Traffic management inspiration from New York

This week, we came across a demonstration of how one
particular New York intersection is both dysfunctional and more than a little
dangerous. For his master’s thesis at the School of Visual Arts in New York
City, Ron Gabriel created a campaign called 3-Way Street to examine how
“pedestrians jaywalking, cyclists running red lights and motorists plowing
through crosswalks” combine.

He trained his camera on the intersection of Park
Avenue and 28th Street in Manhattan to capture examples of this dysfunction. In
the resulting video, annotated with Gabriel’s graphics, this otherwise average
urban intersection becomes the stage for a series of near-accidents and
death-defying dodges.

Gabriel claims that the expansion of bike lanes in New
York has exposed a clash of long-standing bad habits on the part of
pedestrians, cyclists and motorists alike. Old habits exacerbate attempts to
expand ways to use our streets; existing issues makes change more difficult.

Whilst our first reaction could be to think that this
can happen ‘only in New York’, it’s very likely that should we closely observe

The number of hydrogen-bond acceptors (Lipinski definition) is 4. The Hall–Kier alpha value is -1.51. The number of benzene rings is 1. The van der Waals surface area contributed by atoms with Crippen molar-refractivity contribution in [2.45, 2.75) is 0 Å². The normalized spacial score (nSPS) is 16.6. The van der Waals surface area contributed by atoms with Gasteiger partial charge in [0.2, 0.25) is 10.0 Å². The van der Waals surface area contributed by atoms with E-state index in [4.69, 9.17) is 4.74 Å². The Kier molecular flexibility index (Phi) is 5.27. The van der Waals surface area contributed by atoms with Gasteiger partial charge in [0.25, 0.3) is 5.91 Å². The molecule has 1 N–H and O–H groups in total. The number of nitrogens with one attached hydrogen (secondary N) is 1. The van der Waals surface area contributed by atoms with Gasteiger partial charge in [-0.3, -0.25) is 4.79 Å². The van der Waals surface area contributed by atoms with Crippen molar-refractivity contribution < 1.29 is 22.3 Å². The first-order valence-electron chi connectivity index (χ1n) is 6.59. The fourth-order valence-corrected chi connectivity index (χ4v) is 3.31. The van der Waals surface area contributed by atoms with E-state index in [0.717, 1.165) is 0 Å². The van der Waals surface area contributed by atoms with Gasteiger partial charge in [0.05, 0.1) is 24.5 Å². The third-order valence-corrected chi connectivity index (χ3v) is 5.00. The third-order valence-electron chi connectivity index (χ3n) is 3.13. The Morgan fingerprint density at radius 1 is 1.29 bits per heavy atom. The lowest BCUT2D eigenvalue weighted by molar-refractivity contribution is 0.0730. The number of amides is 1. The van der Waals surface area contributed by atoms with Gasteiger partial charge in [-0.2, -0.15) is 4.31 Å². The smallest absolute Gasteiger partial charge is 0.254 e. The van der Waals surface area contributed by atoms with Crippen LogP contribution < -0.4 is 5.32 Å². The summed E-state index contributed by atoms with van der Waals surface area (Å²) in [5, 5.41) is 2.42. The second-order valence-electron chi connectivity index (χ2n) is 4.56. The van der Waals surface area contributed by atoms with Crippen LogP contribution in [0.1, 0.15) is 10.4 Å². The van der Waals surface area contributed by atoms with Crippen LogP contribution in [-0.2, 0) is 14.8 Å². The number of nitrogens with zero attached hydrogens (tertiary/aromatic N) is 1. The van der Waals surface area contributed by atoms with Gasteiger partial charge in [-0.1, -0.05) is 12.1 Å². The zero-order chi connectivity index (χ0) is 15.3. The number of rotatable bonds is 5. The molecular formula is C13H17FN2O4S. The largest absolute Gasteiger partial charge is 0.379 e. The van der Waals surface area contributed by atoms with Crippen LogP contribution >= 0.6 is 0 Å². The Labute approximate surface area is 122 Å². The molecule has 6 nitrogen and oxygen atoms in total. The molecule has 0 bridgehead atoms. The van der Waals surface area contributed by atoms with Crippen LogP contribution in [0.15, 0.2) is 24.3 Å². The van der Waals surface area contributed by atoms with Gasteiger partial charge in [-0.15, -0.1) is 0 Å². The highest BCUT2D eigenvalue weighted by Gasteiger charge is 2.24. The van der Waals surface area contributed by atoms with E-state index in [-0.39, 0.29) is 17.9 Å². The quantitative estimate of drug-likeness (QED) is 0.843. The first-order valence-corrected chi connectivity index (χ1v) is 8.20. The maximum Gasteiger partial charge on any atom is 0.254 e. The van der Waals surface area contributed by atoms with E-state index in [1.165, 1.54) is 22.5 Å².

any number of intersections in Australia’s capital cities for any period of
time no doubt we would end up with a similar collection of near misses. This
video is a reminder that there is a lot of room for improvement in our cities to
accommodate the growing number of competing users!

The Sydney Morning Herald may have come across one possible answer, however, regarding a new safety device that is fitted to bicycles. The innovation, called BLAZE, projects a bright green laser image of a bike on to the road ahead – alerting motorists to its presence, increasing their visibility and ultimately motorists’ awareness of the cyclists. Read more on the site.

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